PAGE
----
Friday 24 March 2017

Receiving a poor reception

Geelong Advertiser, Saturday 4 August 2007, p. 33.

Listening to the radio last night, I heard that Australian motorcyclist Casey Stoner who leads the current MotoGP championship by 44 points half way through the season is back home in Australia at his farm in New South Wales. When asked by Will Hagen if he was listening to a particular program on the radio, he replied, “We don’t get radio or mobile phone reception here”. I was reminded of the problem by a friend in our village the other day who has just upgraded his mobile phone to the 3G network and still finds he can’t get reception. We can, with our older mobile phone. Not in the house, but out in the paddock and then only intermittently.

My friend tried ringing the telco on the landline and after an hour or so was able to establish that the privatised company had no plans to upgrade facilities in this area. Yet it is only a few months since a Federal government scheme, ‘the Towns over 500 program’ was concluded which was to improve mobile phone coverage to 131 towns with populations of 500 or more. In Victoria that delivered facilities to Bruthen, Chiltern, Clunes, Dunolly, Heyfield, Koroit, Maldon, Malmsbury, Mount Macedon, Murtoa, Newstead, Nyah West, Pyramid Hill, Riddells Creek, San Remo, Stratford, Terang, Tongala, Tooradin, Tyabb, Warneet East but not our neck of the woods. In my cynical moments, I wonder how many of these are in marginal constituencies? Our village is a small place but the folks who run the local milk bar and post office told me that there are about 1,300 people in the immediate area.

In case this sounds very selfish I should explain that I am making these points because it is lack of communication or only one way communication which is going to be major determinant of the future of non-metropolitan Australia. Unless rural areas get full access to modern two-way communication then local businesses, farms, and individuals will be hamstrung in any attempt to develop their activities beyond the immediate area, and often not even there. It is not just access of course, but access at comparable prices which is required. I know that raises the question of subsidisation because the costs of supply are higher, but if we really want rural and regional areas to survive and grow, they must have the basic services for the modern world.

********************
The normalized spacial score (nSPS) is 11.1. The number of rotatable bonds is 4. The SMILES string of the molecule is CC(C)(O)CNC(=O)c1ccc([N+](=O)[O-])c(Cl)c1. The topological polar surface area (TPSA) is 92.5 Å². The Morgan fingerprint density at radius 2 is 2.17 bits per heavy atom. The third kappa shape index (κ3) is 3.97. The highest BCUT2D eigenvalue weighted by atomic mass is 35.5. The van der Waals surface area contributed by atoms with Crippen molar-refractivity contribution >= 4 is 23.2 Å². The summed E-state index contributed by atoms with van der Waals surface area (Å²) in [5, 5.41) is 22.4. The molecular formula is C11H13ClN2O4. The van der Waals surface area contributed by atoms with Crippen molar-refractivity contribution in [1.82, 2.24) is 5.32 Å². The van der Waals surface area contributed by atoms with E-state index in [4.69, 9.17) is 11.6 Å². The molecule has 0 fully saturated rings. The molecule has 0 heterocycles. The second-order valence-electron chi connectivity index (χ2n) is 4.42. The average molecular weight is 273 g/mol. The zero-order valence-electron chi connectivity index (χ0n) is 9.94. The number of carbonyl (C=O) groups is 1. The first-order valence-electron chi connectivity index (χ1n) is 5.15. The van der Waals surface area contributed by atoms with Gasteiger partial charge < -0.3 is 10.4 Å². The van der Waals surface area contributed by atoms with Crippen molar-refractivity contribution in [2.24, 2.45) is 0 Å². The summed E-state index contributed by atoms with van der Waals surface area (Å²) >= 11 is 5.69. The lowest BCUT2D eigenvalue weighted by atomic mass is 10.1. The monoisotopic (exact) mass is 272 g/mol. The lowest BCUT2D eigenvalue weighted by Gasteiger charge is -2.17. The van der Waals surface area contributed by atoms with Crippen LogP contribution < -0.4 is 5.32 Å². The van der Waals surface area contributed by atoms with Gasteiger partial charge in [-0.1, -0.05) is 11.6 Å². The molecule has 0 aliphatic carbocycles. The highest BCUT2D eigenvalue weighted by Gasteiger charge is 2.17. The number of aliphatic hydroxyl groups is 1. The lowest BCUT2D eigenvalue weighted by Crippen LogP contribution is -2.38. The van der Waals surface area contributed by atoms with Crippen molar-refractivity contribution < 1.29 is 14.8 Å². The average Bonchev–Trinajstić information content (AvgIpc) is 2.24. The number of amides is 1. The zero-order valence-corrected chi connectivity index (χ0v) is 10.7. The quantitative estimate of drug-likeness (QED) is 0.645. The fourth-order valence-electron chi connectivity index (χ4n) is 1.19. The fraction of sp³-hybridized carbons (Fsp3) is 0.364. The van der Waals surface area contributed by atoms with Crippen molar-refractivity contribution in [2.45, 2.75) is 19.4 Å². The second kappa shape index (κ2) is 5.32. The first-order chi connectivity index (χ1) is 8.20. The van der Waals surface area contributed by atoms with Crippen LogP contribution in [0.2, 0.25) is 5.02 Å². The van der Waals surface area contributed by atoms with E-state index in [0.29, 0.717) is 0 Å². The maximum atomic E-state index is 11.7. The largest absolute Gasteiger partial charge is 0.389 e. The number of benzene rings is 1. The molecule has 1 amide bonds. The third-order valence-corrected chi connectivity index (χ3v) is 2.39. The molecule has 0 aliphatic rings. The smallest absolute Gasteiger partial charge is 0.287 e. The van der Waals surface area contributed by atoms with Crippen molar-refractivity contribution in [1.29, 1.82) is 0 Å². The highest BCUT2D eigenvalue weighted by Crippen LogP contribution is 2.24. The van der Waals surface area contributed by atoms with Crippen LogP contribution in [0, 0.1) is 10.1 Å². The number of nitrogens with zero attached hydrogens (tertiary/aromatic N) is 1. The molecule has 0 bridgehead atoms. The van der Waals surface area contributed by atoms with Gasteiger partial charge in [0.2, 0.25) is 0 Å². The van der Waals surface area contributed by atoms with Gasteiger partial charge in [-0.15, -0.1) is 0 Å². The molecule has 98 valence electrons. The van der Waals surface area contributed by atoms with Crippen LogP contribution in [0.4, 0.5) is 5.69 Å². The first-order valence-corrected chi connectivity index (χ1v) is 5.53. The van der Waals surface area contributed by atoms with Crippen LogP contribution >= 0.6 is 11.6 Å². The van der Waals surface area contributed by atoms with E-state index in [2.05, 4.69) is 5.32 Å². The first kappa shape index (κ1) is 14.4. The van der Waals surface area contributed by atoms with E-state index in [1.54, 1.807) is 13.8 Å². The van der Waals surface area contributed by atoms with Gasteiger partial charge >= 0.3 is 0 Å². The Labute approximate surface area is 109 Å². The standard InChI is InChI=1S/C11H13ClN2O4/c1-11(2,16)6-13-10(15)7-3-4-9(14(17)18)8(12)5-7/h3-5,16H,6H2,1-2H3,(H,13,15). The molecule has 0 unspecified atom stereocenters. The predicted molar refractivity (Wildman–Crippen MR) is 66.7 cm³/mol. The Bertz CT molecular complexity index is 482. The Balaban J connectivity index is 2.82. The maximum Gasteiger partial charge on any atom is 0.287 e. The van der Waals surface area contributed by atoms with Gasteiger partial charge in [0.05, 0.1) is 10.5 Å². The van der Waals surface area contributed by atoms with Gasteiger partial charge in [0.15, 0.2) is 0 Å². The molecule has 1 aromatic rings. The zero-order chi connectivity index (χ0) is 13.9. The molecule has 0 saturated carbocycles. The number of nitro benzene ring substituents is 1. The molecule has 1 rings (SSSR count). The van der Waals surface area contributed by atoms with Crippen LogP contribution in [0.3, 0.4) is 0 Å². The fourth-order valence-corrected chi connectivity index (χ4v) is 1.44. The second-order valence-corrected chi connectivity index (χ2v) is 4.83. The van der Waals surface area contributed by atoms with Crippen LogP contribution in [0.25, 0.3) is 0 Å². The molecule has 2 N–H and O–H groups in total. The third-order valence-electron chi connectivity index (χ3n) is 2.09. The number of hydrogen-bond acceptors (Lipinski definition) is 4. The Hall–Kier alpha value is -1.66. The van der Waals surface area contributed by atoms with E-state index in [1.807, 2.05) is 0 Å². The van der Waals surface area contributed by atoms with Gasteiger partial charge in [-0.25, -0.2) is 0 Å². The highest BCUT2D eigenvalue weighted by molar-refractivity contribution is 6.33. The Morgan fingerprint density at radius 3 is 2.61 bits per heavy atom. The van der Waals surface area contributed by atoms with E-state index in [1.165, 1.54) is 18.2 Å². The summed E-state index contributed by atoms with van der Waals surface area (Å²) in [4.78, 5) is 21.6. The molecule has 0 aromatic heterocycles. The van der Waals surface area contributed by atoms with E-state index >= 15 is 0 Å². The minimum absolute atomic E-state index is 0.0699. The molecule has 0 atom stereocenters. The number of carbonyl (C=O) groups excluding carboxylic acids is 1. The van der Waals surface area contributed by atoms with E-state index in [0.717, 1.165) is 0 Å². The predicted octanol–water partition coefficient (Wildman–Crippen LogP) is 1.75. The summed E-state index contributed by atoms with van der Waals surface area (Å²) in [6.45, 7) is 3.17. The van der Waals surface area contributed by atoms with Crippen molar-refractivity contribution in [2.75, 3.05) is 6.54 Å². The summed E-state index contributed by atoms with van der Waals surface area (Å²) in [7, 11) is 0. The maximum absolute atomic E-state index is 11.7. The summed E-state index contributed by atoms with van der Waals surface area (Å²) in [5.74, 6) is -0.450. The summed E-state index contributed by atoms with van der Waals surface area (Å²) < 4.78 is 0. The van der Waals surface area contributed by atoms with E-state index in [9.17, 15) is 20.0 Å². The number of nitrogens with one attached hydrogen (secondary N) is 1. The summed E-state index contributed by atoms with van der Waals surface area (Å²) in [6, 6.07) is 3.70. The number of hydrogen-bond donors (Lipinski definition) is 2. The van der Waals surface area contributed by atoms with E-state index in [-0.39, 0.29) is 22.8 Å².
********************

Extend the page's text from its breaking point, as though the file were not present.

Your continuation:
But even when communication is available is it of value if it only works in one direction? Have you tried to contact public companies or organizations by phone or email recently? How long on average do you spend going round the mulberry bush pressing buttons to get to the facility you think might be the one you want? When it turns out not to be the case, how long do you wait before a human being replies? On how many occasions do you find that you are simply shuffled from one part of the organization to another without getting to the heart of the problem you are trying to solve? Some organizations are above reproach in that they have built in systems to deal with issues and provide human support from knowledgeable staff. But they are in a minority. Communication is only valuable when it is two-way and effective.

So I’d better head off and see if I can get a few kindred spirits to bombard the telco, or enough prepared to chip in a few dollars to put up a mast to improve reception in our area.

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